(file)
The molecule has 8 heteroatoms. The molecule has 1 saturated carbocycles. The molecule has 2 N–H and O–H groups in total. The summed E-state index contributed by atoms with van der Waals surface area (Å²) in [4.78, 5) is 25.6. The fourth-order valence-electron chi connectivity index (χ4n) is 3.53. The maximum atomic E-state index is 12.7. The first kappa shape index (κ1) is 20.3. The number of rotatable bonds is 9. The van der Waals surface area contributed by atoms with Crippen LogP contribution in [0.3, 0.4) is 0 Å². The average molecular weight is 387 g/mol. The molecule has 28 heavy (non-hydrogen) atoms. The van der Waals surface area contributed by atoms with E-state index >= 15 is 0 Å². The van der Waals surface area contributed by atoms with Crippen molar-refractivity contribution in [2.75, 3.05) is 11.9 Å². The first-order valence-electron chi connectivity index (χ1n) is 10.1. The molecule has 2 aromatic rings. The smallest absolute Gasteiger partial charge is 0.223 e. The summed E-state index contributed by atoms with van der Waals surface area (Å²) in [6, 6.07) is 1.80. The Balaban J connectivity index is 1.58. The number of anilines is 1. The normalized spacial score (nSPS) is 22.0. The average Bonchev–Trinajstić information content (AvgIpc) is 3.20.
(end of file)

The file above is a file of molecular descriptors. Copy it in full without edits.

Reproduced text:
The molecule has 8 heteroatoms. The molecule has 1 saturated carbocycles. The molecule has 2 N–H and O–H groups in total. The summed E-state index contributed by atoms with van der Waals surface area (Å²) in [4.78, 5) is 25.6. The fourth-order valence-electron chi connectivity index (χ4n) is 3.53. The maximum atomic E-state index is 12.7. The first kappa shape index (κ1) is 20.3. The number of rotatable bonds is 9. The van der Waals surface area contributed by atoms with Crippen LogP contribution in [0.3, 0.4) is 0 Å². The average molecular weight is 387 g/mol. The molecule has 28 heavy (non-hydrogen) atoms. The van der Waals surface area contributed by atoms with E-state index >= 15 is 0 Å². The van der Waals surface area contributed by atoms with Crippen molar-refractivity contribution in [2.75, 3.05) is 11.9 Å². The first-order valence-electron chi connectivity index (χ1n) is 10.1. The molecule has 2 aromatic rings. The smallest absolute Gasteiger partial charge is 0.223 e. The summed E-state index contributed by atoms with van der Waals surface area (Å²) in [6, 6.07) is 1.80. The Balaban J connectivity index is 1.58. The number of anilines is 1. The normalized spacial score (nSPS) is 22.0. The average Bonchev–Trinajstić information content (AvgIpc) is 3.20.